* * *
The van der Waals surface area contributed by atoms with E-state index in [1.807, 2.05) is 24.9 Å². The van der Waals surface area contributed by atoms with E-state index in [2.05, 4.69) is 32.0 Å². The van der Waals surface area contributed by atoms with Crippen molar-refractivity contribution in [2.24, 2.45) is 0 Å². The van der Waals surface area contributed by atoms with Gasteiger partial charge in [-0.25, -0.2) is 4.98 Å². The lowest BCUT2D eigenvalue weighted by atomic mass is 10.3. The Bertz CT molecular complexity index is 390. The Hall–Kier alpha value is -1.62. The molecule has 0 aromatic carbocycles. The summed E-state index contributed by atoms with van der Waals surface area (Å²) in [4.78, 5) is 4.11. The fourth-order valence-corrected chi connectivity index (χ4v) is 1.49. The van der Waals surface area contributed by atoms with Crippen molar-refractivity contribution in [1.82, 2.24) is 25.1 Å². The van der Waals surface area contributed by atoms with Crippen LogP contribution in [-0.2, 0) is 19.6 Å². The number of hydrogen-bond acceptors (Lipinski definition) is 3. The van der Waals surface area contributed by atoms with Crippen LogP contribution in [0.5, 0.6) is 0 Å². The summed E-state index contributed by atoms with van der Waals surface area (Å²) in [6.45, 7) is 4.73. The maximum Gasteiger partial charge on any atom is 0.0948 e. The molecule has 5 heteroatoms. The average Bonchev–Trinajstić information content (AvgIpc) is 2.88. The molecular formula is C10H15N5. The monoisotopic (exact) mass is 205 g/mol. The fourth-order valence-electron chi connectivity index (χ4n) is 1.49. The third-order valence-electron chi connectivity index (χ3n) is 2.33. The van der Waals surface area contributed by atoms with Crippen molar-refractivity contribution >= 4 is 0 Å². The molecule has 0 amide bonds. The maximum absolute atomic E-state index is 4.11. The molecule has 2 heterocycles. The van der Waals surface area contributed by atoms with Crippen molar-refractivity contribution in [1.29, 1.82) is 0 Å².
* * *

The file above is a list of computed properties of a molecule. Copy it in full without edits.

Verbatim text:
The van der Waals surface area contributed by atoms with E-state index in [1.807, 2.05) is 24.9 Å². The van der Waals surface area contributed by atoms with E-state index in [2.05, 4.69) is 32.0 Å². The van der Waals surface area contributed by atoms with Crippen molar-refractivity contribution in [2.24, 2.45) is 0 Å². The van der Waals surface area contributed by atoms with Gasteiger partial charge in [-0.25, -0.2) is 4.98 Å². The lowest BCUT2D eigenvalue weighted by atomic mass is 10.3. The Bertz CT molecular complexity index is 390. The Hall–Kier alpha value is -1.62. The molecule has 0 aromatic carbocycles. The summed E-state index contributed by atoms with van der Waals surface area (Å²) in [4.78, 5) is 4.11. The fourth-order valence-corrected chi connectivity index (χ4v) is 1.49. The van der Waals surface area contributed by atoms with Crippen molar-refractivity contribution in [1.82, 2.24) is 25.1 Å². The van der Waals surface area contributed by atoms with Crippen LogP contribution in [-0.2, 0) is 19.6 Å². The number of hydrogen-bond acceptors (Lipinski definition) is 3. The van der Waals surface area contributed by atoms with Crippen LogP contribution in [0.5, 0.6) is 0 Å². The summed E-state index contributed by atoms with van der Waals surface area (Å²) in [6.45, 7) is 4.73. The maximum Gasteiger partial charge on any atom is 0.0948 e. The molecule has 5 heteroatoms. The average Bonchev–Trinajstić information content (AvgIpc) is 2.88. The molecular formula is C10H15N5. The monoisotopic (exact) mass is 205 g/mol. The fourth-order valence-electron chi connectivity index (χ4n) is 1.49. The third-order valence-electron chi connectivity index (χ3n) is 2.33. The van der Waals surface area contributed by atoms with Crippen molar-refractivity contribution >= 4 is 0 Å². The molecule has 0 amide bonds. The maximum absolute atomic E-state index is 4.11. The molecule has 2 heterocycles. The van der Waals surface area contributed by atoms with Crippen molar-refractivity contribution in [1.29, 1.82) is 0 Å².